Ketanji Brown Jackson will be the first former public defender and the first Black woman on the U.S. Supreme Court. Her confirmation marks the first time White males will be a minority on the bench.
Supreme Court Justice Thurgood Marshall was the last person who was a defense attorney before joining the highest court in the land. According to The Hill, Brown Jackson’s appointment “has energized criminal justice reformers who believe it’s time for the high court to have a justice who has represented the legal system’s most vulnerable defendants.”
The March 20 story noted that the Supreme Court established the public defender system with its precedent-setting decision Gideon v. Wainwright (1963). The decision mandated that states provide counsel for criminal defendants who could not afford a lawyer.
Radhika Singh of the National Legal Aid and Defender Association told The Hill, “To have someone who has seen day to day how the legal system either treats or effects or even pulls people into the system because of their level of poverty is something we haven’t seen on the court and it’s a perspective that’s missing.”
Singh said the presence of a judge who practiced as a public defender can restore trust in the rule of law and the execution of the judicial system in its entirety.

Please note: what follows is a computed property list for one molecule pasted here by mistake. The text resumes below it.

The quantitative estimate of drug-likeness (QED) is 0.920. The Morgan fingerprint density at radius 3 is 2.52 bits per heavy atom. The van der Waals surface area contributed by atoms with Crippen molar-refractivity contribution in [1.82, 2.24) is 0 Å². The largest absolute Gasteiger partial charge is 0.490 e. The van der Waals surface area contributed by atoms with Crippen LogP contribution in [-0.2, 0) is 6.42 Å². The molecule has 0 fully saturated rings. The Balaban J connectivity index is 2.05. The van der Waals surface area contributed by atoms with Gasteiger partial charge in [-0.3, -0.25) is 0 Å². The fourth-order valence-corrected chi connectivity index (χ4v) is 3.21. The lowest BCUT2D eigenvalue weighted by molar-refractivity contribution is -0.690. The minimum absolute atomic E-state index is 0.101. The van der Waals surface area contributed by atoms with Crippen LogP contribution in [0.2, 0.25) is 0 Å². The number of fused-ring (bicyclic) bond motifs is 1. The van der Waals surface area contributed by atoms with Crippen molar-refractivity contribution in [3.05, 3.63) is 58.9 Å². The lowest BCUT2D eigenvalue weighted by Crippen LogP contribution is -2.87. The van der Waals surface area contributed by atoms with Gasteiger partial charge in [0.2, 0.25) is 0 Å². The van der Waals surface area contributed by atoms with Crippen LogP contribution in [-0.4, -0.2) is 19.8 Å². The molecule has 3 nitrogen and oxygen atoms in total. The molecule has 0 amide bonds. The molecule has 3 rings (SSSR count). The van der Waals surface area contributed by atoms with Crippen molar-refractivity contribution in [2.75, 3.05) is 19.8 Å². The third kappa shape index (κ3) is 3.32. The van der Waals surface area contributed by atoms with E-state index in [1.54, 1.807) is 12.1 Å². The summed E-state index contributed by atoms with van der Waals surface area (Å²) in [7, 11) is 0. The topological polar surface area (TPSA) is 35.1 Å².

The Cato Institute’s Clark Neily said that former prosecutors, and attorneys who never represented a criminal defendant in their careers, are disproportionately represented on the bench. He believes the imbalance has caused judicial blind spots.
Neily added, “If you have a wildly disproportionate number of people who have sought out work that involves putting human beings in cages … it seems likely that they’ll have sort of a greater level of comfort doing that when they get on the bench.”
Georgetown law Professor Abbe Smith described the Supreme Court as “a kind of bully pulpit, (that) can have enormous impact on the way judges in our states and localities rule in criminal cases.”
Neidig stated Justice Jackson’s appointment encourages criminal justice reformers by creating hope that she could become a catalyst from the bench that can advance their movement forward.
Smith agreed with the new hope given to criminal defendants, their families, loved ones and their communities. But they reminded America of Brown Jackson’s uphill battle to implement social reform: “Even in dissent, (Brown Jackson) can have an impact.”